Tuesday, September 18, 2012

PBS

A man in trauma. You look at his ear.
His ear blooms small and pale
as a dried pear, normal,
a soldier. When he says

I have never hated so much in all my life

you focus on how his a’s don’t open,
accents in the north and in the south,
the places people come from
and say they come from, sunk in snow.

I’ve heard of a bull who bashed his head

against the walls of his holding pen
so many times he died before his fight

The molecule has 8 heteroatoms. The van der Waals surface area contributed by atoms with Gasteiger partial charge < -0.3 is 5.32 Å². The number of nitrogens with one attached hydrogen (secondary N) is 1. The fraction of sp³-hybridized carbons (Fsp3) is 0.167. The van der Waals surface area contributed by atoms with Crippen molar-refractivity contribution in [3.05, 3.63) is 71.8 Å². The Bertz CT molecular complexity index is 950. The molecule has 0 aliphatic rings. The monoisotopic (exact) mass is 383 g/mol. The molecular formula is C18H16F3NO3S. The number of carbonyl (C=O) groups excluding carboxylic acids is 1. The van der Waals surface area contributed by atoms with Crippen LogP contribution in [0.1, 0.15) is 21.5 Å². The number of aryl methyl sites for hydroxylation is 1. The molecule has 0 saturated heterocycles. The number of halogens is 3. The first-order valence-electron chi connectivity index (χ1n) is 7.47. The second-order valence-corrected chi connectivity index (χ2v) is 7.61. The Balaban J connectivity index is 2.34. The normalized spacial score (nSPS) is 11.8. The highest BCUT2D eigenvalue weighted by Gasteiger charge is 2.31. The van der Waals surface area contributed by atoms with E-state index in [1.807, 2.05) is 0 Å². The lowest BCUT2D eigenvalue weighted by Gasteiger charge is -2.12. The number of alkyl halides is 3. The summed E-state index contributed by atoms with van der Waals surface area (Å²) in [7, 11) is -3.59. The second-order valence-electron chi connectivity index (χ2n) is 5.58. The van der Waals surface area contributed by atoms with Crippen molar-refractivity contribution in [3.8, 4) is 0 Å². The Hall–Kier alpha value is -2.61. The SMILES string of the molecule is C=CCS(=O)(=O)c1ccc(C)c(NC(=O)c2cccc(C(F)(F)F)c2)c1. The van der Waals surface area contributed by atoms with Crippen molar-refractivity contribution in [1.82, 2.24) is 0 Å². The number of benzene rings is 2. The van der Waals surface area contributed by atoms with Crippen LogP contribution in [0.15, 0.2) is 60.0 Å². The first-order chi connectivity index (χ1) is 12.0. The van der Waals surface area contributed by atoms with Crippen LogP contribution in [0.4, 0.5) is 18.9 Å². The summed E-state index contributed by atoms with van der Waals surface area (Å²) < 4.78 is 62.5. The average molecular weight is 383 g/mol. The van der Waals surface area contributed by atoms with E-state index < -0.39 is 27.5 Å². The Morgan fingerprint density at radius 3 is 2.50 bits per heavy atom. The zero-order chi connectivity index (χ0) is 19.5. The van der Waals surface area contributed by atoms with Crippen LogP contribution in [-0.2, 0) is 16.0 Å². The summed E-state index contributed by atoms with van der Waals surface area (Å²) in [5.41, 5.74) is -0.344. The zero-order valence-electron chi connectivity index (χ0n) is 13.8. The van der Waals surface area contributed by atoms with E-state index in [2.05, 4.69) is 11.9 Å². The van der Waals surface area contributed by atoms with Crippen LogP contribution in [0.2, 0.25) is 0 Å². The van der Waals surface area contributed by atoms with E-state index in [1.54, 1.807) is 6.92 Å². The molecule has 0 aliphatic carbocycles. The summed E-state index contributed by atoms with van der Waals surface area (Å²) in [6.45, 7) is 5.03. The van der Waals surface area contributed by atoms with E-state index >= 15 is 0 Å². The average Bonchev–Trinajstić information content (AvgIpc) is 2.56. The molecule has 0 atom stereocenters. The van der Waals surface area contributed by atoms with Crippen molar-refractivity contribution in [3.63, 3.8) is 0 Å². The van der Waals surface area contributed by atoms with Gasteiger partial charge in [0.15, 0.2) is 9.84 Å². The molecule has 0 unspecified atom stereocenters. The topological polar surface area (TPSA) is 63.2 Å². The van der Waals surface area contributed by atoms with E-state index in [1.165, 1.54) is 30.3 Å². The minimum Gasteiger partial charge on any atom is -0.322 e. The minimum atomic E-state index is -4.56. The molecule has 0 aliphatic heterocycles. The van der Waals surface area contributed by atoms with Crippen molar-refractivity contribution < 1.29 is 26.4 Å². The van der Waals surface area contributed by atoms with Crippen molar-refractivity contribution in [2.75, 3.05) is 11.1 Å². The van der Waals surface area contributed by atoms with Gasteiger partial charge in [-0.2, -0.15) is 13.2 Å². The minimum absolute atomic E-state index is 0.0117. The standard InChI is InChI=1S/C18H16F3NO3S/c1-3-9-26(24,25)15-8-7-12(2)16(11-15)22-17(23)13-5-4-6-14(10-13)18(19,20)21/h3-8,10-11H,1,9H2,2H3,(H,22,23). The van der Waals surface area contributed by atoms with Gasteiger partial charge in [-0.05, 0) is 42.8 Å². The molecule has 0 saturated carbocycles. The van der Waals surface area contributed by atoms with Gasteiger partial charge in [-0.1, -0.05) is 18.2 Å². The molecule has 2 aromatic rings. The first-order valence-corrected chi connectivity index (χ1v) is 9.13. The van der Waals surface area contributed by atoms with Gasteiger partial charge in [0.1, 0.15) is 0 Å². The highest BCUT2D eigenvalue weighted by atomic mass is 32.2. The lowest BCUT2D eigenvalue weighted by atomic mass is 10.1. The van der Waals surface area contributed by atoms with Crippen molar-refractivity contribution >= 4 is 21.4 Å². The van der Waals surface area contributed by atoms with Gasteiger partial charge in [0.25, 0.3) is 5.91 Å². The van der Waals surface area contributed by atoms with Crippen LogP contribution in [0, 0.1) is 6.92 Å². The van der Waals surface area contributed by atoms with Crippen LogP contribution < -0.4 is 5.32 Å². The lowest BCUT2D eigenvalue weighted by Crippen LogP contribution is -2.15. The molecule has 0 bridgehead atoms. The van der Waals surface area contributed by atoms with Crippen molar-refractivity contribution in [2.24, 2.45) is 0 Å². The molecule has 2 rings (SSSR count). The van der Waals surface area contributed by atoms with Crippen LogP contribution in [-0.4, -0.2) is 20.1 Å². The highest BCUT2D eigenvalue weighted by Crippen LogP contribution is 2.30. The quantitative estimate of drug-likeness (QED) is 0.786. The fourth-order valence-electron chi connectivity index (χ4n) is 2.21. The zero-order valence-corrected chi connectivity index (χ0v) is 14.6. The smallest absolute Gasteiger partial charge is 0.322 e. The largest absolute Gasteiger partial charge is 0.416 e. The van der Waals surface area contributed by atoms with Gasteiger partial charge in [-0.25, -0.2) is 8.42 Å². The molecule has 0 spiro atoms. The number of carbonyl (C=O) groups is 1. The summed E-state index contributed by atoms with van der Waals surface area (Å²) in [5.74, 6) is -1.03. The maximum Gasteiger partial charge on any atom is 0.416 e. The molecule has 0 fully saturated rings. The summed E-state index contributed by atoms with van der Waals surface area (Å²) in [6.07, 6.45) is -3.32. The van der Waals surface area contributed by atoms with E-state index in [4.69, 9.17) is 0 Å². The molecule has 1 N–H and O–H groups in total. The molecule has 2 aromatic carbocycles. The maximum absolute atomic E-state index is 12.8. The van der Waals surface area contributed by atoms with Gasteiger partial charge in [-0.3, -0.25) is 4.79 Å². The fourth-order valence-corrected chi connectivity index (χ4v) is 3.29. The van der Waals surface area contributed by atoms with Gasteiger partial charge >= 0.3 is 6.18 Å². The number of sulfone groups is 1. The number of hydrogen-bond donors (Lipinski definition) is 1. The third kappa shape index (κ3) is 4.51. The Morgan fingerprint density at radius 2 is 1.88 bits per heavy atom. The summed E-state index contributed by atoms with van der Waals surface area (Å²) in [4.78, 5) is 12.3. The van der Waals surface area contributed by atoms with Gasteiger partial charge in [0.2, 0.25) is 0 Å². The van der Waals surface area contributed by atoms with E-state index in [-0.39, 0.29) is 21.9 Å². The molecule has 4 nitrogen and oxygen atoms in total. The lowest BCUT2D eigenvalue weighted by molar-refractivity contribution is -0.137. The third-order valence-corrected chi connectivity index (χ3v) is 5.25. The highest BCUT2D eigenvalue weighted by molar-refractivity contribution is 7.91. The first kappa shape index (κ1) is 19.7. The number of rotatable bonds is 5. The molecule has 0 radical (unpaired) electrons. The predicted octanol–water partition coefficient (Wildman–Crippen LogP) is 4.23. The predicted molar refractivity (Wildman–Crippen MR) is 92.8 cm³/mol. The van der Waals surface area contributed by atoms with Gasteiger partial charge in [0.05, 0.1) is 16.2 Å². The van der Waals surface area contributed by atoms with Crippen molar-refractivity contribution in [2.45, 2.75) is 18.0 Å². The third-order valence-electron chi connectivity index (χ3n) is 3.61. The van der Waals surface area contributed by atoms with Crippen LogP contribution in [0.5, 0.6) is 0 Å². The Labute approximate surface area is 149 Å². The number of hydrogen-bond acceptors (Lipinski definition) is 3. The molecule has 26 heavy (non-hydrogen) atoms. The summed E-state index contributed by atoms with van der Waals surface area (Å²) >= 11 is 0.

began. A young man lifts
and lowers his thick glasses

on the bridge of his nose,

which peeks pallid from a doughy face
topped by a fez-round cap of forest green.
Boredom killed more men in the trenches
than other kinds of sickness. Now

we have Nyquil; we have Benadryl.

Afghanistan is an empty place, full of wars
ancient as we are,
and the memory of wars.
Its mountains are stunning.